WALTERVILLE, Ore. — A health advisory was issued Friday reporting the Walterville Pond’s blue-green Algae levels are unsafe for visitors.
Officials are warning residents in the area to be cautious.
Lane County Public Health officials said the blue-green algae is naturally occurring and is actually always in our water systems. But during the warm months as water temperatures rise, it replicates and rises to the top more often. It’s during these times that officials encourage folks to take caution when deciding where and how to cool off in the heat.
“It’s a variety of bacteria, and they produce toxins that can cause problems with humans and animals,” said Dr. Patrick Luedtke, Senior Public Health Officer.
So when levels of them get too high in places people like to recreate, there’s definitely concern.
“I keep away from it. Anywhere there’s water, we just won’t take the dogs where there’s water at all in the summertime,” said Cara Collum.
Officials said they aren’t trying to scare folks off, but they just want them to be aware of the potential danger.
Exposure to high levels of the the toxins can result in skin irritation, dizziness and difficulty breathing or heart problems that require medical attention.
“For the vast amount of people, it’s not dangerous. It’s an annoyance. It’s bothersome. But for a few people, it could be more serious than that, which is why Public Health and Safety look at things for all people,” said Dr. Luedtke.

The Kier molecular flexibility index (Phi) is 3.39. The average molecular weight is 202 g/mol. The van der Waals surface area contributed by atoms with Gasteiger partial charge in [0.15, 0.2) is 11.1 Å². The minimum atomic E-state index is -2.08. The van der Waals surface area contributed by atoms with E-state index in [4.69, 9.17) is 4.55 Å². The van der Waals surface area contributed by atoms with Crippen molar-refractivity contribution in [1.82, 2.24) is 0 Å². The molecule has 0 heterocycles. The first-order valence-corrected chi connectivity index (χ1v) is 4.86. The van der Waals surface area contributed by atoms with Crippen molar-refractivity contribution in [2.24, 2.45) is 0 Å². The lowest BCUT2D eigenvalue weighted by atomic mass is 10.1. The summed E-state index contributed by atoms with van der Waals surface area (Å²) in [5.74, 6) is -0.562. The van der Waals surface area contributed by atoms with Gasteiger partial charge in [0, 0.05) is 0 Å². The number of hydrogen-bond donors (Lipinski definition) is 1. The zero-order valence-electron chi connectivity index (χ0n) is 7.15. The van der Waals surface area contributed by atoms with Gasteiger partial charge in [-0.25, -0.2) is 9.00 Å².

However, it seemed like people were taking heed as it was quiet near the pond Saturday and they said it’s not much of a water park anyway.
“It’s rare to see people out on the water or even playing in it,” said John Lemmer.
Those who frequent the pond said others just need to use common sense.
“Just stay away until it clears up,” Lemmer said.
That was what one kayaker did when she found out about the advisory.
While you can’t get in the water, it’s not a total loss.
“It’s just a great place to come and walk around the lake and enjoy. There’s beautiful scenery out herem, so there’s much more out here to do than just go into the water,” Lemmer said.
If you still plan to come down to Walterville Pond, officials are encouraging people to take the proper precautions to avoid contact with water.
As of yet, no one, not even a dog, has been reported dying from blue-green algae, but officials want to keep it that way. So they’re encouraging people to consider other watering holes until algae levels are safe again.